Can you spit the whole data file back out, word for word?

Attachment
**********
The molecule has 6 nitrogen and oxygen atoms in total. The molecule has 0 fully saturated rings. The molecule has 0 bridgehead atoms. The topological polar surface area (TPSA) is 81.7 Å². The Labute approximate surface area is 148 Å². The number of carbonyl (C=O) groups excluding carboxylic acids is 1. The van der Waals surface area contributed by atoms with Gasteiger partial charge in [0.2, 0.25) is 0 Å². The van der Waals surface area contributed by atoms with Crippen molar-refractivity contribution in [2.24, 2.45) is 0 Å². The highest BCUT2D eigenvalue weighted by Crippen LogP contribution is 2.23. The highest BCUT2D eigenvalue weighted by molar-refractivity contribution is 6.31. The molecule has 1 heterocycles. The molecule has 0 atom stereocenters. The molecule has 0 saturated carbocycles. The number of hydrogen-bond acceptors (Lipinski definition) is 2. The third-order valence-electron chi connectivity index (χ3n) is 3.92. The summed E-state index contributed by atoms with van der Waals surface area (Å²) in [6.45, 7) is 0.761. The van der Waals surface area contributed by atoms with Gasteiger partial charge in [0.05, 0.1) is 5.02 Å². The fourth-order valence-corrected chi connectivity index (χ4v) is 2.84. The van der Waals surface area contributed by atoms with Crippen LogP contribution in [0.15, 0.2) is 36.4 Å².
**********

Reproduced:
The molecule has 6 nitrogen and oxygen atoms in total. The molecule has 0 fully saturated rings. The molecule has 0 bridgehead atoms. The topological polar surface area (TPSA) is 81.7 Å². The Labute approximate surface area is 148 Å². The number of carbonyl (C=O) groups excluding carboxylic acids is 1. The van der Waals surface area contributed by atoms with Gasteiger partial charge in [0.2, 0.25) is 0 Å². The van der Waals surface area contributed by atoms with Crippen molar-refractivity contribution in [2.24, 2.45) is 0 Å². The highest BCUT2D eigenvalue weighted by Crippen LogP contribution is 2.23. The highest BCUT2D eigenvalue weighted by molar-refractivity contribution is 6.31. The molecule has 1 heterocycles. The molecule has 0 atom stereocenters. The molecule has 0 saturated carbocycles. The number of hydrogen-bond acceptors (Lipinski definition) is 2. The third-order valence-electron chi connectivity index (χ3n) is 3.92. The summed E-state index contributed by atoms with van der Waals surface area (Å²) in [6.45, 7) is 0.761. The van der Waals surface area contributed by atoms with Gasteiger partial charge in [0.05, 0.1) is 5.02 Å². The fourth-order valence-corrected chi connectivity index (χ4v) is 2.84. The van der Waals surface area contributed by atoms with Crippen LogP contribution in [0.15, 0.2) is 36.4 Å².